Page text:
My heart is heavy for the people who are caught up in the pharmaceutical web, entrapped by the side effects of symptom masking drugs. Once in the trap most are forced to add more to counteract the side effects of the first prescription that is designed to be a maintenance drug instead of correct the problem. The challenge becomes balancing helping people with not overstepping my bounds and making recommendations that would be considered "treating" a condition. Trust me when I say that most health challenges are a combination of nutritional deficiencies and toxic overload. It isn't that difficult to address nutritional deficiencies, and it is amazing how the body comes into balance, and health is restored when you do!

As a weight management coach, my job in one sense is easier, but challenging all the same. Ultimately the only people I can help, are the ones that not only WANT help, but the ones that are READY for help. If you find yourself at your "tipping point" and are looking for alternatives, I would like to volunteer my coaching services… and will donate 100% of the proceeds to the McFarland fund. In addition to that, any orders placed from here will have all the proceeds directed to the McFarlands. If you want to learn more about some of the benefits you can expect read this, even if you don't read anything else. This is truly a win/win/win situation. AND I win too because I am helping my friend Heidi, helping bring their little boy home, and helping you to get your life back. I know what it is like to have debilitating health challenges, and I know what it is like to wish there were no mirrors in the house. If you want to love the way you feel and love the way you look, I can help you. In fact, I guarantee it! If you aren't satisfied with my coaching services, or with the improvements you experience when you get started on the best nutrition on the planet…you get your money back (keep in mind that Heidi will also have to give up the proceeds) – no questions asked!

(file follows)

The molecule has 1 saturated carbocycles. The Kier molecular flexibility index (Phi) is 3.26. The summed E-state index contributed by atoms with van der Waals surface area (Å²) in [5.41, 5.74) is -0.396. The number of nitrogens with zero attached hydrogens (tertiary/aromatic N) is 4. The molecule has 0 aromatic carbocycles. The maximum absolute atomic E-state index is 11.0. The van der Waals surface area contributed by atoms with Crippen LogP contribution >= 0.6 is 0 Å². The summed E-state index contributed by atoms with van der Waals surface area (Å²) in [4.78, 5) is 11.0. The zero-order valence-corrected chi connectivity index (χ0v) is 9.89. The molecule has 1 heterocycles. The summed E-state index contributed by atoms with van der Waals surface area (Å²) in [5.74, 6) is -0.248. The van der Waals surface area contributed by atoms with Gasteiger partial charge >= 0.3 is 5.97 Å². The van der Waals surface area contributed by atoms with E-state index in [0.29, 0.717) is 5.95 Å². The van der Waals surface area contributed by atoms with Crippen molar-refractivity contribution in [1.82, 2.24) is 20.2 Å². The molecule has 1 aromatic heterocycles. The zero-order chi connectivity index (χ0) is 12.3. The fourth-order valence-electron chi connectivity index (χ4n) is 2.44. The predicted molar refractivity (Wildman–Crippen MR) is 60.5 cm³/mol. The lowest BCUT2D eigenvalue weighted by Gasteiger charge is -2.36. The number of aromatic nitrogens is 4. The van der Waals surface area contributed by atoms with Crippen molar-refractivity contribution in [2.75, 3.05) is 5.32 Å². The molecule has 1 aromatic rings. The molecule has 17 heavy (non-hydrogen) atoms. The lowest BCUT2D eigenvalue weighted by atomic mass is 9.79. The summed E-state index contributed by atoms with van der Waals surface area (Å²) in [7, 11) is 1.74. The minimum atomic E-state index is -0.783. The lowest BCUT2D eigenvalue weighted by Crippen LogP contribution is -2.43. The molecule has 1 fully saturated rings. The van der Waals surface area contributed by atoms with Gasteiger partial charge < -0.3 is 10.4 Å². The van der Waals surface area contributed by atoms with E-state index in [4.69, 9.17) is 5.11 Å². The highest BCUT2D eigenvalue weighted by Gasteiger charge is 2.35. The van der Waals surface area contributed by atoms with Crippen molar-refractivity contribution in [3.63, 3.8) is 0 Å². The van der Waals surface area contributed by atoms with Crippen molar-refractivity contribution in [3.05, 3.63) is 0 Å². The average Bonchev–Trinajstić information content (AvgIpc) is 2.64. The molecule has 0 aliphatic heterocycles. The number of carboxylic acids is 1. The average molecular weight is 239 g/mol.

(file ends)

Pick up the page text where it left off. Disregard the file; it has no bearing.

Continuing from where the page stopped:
Water, Just How Important Is It?

Recently a friend asked me my opinion about a water filtration system. As a wellness consultant, the topic of water comes up quite often. Since the second half of the radio show this week was concerning oral hygiene I chose water as the topic this week.